In a recent interview with the Washington Post, former U.S. Representative and likely presidential hopeful Robert Francis (“Beto”) O’Rourke asked, “Does this still work? Can an empire like ours with military presence in over 170 countries around the globe, with trading relationships … and security agreements in every continent, can it still be managed by the same principles that were set down 230-plus years ago?” (Analyst Comment: This quote is part of an alarming trend of prominent Democrats tiptoeing around fundamentally transforming the structure of government. From abolishing the Senate to granting Washington D.C. statehood, to asking whether America ‘still works’ by the same principles outlined the Founders, Democrat presidential hopefuls are expressing farther Left ideas and asking questions that pose a threat to the Constitution.)

Bannon: Trump will appoint four SCOTUS justices

In a speech at the World Affairs Council of Philadelphia this week, former Trump advisor Steve Bannon predicted that President Trump would end up appointing four justices to the Supreme Court and that Justice Clarence Thomas may retire so that President Trump can pick his replacement. (Analyst Comment: Presumably, Justice Ruth Bader Ginsburg’s replacement would be Trump’s third pick, and Justice Thomas, his fourth. Trump’s third pick would set up an already contentious Senate for another Kavanaugh-like confirmation battle, and force Senate Majority Leader Mitch McConnell to push through another simple majority vote after what could be another drawn-out television spectacle likely to further poison the political process.)

DOJ preparing for legal showdowns on the border

The Justice Department recently published a job posting for two attorneys based in McAllen and Brownsville, Texas. The two attorneys will be providing support to “border wall civil litigation” for the DOJ in South Texas — a signal that President Trump might pursue the national emergency option to seize property to build the wall. [source]


PIR2: What are the new significant indicators of threats to economic or financial stability?

Major Trends:

  • Trade war with China poses risk to U.S. farmers and manufacturers, emerging markets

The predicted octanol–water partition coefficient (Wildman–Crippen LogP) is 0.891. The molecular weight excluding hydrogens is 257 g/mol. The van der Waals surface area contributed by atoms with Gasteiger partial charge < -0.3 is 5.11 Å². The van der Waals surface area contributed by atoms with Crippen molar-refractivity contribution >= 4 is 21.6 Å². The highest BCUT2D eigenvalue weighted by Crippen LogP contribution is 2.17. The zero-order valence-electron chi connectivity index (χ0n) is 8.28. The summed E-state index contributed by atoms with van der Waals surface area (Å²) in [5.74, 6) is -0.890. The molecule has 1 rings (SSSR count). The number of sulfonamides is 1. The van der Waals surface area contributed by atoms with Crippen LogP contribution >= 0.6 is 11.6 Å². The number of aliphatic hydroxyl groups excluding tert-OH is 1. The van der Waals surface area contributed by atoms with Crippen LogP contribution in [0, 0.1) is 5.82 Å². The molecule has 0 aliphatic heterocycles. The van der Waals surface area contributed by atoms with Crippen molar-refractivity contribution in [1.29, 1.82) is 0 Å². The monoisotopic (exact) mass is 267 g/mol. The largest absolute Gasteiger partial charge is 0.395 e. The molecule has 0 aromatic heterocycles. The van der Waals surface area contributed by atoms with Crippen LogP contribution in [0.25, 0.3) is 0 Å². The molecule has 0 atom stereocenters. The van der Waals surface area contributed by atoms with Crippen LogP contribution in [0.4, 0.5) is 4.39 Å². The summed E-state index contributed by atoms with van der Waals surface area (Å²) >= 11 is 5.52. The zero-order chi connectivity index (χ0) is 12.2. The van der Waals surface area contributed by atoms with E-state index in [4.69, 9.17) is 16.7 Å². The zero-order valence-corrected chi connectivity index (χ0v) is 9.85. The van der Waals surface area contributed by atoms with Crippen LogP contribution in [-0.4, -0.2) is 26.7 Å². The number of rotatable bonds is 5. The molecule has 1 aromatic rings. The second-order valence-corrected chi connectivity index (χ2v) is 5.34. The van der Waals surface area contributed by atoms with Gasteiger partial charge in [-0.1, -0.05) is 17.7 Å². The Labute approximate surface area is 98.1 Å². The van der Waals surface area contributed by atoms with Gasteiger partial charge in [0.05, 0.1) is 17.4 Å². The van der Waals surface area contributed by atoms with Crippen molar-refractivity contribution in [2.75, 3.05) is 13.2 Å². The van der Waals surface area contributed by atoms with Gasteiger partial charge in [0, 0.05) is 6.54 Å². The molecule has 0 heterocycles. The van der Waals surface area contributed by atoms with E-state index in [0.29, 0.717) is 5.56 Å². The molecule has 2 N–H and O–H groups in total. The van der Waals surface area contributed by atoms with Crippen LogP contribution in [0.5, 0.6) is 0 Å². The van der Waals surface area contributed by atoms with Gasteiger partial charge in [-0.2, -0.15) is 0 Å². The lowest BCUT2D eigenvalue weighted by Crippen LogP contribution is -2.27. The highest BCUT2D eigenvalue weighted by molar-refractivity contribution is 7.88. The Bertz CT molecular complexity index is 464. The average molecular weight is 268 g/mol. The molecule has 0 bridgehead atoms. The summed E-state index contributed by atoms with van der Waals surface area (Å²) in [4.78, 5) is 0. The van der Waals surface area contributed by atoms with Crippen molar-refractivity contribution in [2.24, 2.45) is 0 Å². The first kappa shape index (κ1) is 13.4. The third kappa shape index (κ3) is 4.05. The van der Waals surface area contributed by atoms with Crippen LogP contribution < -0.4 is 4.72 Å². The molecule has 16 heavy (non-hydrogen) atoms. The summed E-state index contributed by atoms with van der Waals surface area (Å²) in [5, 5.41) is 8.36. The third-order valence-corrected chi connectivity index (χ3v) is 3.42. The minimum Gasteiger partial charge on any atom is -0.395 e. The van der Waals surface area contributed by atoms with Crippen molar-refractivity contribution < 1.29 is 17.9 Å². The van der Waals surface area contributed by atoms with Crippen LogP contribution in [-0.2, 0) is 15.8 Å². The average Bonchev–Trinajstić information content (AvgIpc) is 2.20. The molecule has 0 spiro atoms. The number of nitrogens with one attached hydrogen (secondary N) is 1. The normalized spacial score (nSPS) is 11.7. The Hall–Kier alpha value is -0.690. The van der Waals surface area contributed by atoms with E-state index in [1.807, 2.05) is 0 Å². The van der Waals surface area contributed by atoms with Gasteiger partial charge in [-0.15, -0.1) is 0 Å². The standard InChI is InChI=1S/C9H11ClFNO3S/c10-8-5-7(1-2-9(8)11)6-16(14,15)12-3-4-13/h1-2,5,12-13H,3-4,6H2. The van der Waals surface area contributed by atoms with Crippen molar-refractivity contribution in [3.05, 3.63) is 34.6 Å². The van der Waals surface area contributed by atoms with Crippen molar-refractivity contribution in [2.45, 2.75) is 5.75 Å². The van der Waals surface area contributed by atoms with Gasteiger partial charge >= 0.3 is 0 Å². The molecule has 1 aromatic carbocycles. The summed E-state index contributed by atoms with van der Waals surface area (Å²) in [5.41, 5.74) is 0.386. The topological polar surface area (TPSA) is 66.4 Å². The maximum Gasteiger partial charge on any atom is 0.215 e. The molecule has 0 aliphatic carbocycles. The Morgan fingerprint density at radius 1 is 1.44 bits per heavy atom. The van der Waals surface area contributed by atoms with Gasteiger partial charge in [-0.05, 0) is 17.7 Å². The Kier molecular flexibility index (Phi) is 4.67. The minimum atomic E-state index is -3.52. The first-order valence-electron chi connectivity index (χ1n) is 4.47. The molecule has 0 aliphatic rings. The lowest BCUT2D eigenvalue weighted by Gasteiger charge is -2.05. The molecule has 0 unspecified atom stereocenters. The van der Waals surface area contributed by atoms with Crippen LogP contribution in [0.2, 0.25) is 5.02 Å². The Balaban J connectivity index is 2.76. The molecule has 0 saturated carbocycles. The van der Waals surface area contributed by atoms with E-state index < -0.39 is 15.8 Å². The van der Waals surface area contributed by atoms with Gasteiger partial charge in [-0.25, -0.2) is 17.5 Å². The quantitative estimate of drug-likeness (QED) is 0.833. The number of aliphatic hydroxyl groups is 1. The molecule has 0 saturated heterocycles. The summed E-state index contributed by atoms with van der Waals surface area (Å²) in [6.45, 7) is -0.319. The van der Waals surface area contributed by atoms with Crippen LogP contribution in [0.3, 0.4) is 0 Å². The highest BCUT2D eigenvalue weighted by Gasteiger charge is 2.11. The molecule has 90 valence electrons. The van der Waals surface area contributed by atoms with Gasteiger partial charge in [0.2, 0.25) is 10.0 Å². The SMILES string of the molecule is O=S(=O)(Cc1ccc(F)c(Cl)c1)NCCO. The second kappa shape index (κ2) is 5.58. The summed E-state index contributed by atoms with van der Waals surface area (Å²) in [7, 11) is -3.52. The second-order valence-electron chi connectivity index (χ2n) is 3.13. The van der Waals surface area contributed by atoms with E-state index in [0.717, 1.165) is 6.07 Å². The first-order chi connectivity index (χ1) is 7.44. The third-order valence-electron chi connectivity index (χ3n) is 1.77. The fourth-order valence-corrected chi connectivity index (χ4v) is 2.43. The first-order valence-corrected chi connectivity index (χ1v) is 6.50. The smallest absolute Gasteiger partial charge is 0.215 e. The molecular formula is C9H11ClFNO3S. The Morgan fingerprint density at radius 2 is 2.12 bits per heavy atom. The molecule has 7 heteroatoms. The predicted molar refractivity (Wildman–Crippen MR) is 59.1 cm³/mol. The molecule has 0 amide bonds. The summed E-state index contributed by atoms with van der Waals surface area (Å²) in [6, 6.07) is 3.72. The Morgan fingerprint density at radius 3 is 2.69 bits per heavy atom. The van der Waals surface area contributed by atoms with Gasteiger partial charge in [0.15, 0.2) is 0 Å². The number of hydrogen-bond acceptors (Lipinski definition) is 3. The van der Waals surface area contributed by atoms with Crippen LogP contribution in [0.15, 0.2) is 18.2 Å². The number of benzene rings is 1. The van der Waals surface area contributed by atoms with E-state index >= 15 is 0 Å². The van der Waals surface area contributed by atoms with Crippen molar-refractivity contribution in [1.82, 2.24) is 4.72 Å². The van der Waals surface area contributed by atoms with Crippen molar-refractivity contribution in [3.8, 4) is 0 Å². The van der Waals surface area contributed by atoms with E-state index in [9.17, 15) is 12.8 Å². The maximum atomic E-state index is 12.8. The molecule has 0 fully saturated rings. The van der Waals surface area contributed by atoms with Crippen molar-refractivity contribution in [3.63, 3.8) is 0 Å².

• Slow in global economic growth poses risk to emerging and developed economies
  • Unsustainable national debt to increase due to trillion dollar budget deficits
  • High potential for an economic recession around 2020 that causes significant financial disruption
  • Rising interest rates are moderating economic growth, housing strength


Fed explores effects of student loan debt

In a new publication entitled, “Consumer & Community Context,” the Federal Reserve draws two important conclusions: student loan debt is lowering rates of home ownership among Millennials and creating a “brain drain” effect in rural communities. The most important statement: rural America is being left behind by better jobs in the cities and better outcomes for those paying back student loan debt.  [source]

(Analyst Comment: A financial planner I spoke with last year described what he saw as a potential effect of an economic slowdown or recession: jobs in rural areas would begin to dry up, and the most and best jobs would remain in urban areas. Right now I’m still looking at just how bad things could get, however, if you’re planning for a major financial crisis or a significant and painful recession, then you must begin planning for higher unemployment rates in rural areas than in urban areas.)

Bank of England sees U.S. Dollar as losing reserve status

One of the slow developing threats to the U.S. economy and the country’s financial health is the loss of the dollar as the world reserve currency — if it can even be called that anymore. With some countries in the Middle East wanting to price oil on gold (and trade on currencies other than just the U.S. dollar), China’s renminbi being added to the International Monetary Fund’s basket of reserve currencies, other countries following suit and diversifying, and other events and data points, the case against the U.S. dollar is stacking up.

This month, the Bank of England Governor Mark Carney faced facts and said, “I think it is likely that we will ultimately have reserve currencies other than the U.S. dollar.” Carney said that half of global trade was priced in dollars — the common currency that allows, say, South Korea to do business with Brazil — but that the U.S. share of international trade was just ten percent. [source] That imbalance is part of what’s driving the move away. Disagreements over U.S. foreign policy, starting around the time of the invasion of Iraq, and a growing economic challenger in China are two more reasons. (Analyst Comment: Many rightly worry about the domestic effects of the loss of the dollar’s supremacy. At the end of World War II, when the U.S. dollar overtook the British pound as the world’s reserve currency, the Pound lost around 37 percent of its value versus the dollar in a little over three decades. Right now, the dollar accounts for about 62 percent of world reserves, down from about 70 percent ten years ago. Just like foreign countries moved away from the GPB to the USD, we now run the same long term risk as demand for dollars falls.)